PORTLAND, Ore. (KOIN) – News of an off-duty pilot accused of attempting to down a plane with more than 80 people on board has raised questions about mental health inside the cockpit.

Alaska Airlines pilot Joseph Emerson told police he was having a nervous breakdown after allegedly taking magic mushrooms, not sleeping for nearly 40 hours, and battling with depression for months, according to court documents.

Aviation expert Joseph Schwieterman, a transportation professor at DePaul University, told KOIN 6 News the current mental health policies are not doing enough to keep passengers safe because they often prevent pilots from speaking out to get the help they need.

“The pilot was very open that he had severe mental health challenges,” Schwieterman said. “Nothing was done by airlines, the FAA. That’s really a red flag.”

The emergency landing in Portland Sunday night came after Emerson had been battling with depression and the recent loss of a friend, court documents stated. 

Emerson allegedly told investigators, “I pulled both emergency shut-off handles, because I thought I was dreaming, and I just wanna wake up.” He denied taking medication, but allegedly told the officer that “six months ago, he became depressed” and later admitted “it was his first-time taking mushrooms.”

On Tuesday, Emerson was ordered to be held without bail after pleading not guilty to 84 charges, including 83 counts of attempted murder.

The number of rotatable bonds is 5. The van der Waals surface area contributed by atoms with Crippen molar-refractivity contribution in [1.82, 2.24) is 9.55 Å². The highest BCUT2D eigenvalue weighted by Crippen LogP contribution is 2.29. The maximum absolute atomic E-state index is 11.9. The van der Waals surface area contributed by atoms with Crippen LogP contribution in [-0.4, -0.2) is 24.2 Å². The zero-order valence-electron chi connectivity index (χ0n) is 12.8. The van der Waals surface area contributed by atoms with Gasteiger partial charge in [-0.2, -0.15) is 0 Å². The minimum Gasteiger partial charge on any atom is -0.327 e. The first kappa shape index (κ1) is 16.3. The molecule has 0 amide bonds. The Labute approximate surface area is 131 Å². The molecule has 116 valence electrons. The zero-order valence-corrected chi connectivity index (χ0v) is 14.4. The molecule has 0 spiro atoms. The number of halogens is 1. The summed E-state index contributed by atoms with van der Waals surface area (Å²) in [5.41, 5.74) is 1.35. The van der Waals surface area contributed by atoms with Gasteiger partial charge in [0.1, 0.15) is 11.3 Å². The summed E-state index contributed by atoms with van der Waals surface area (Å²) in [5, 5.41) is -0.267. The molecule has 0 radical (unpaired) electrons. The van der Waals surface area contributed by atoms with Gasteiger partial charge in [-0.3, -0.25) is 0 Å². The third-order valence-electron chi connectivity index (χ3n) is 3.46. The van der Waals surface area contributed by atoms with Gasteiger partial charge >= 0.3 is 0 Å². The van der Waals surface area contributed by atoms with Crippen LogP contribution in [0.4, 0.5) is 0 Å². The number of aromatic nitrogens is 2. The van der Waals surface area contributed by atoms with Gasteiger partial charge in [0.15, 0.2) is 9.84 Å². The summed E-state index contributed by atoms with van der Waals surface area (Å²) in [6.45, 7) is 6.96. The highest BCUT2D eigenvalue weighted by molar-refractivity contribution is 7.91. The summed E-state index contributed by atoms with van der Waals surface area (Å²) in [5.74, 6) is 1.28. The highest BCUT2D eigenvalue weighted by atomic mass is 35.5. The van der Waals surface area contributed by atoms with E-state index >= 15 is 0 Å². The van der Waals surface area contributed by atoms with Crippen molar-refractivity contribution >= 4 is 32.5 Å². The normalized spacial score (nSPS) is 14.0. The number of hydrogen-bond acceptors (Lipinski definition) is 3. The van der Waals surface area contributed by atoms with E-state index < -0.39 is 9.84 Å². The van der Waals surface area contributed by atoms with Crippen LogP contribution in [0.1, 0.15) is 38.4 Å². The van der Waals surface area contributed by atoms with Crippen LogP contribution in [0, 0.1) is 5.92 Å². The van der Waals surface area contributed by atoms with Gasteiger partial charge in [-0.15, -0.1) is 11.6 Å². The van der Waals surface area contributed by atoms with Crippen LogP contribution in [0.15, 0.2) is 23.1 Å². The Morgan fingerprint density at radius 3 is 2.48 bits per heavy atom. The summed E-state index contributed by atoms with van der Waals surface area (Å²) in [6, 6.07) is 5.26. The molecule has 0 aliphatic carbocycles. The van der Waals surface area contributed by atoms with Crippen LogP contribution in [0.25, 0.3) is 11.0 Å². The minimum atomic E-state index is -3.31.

Schwieterman said there have long been blind spots in pilots self-reporting mental health issues due to the stigma and a fear of being pulled from the workforce.

“The industry is really grappling with mental health in the cockpit,” he said. “We do have some basic screening on depression in particular, but it’s such a sliding scale, and so much open to the honesty of the person delivering information as to whether they’re allowed to stay in the cockpit.”

Although Emerson had been riding in the flight deck jumpseat – not piloting the plane – Schwieterman said that current policies that allow privileged access to the cockpit are not keeping pace with the nation’s evolving mental health crisis.

Stay with KOIN 6 as this story develops.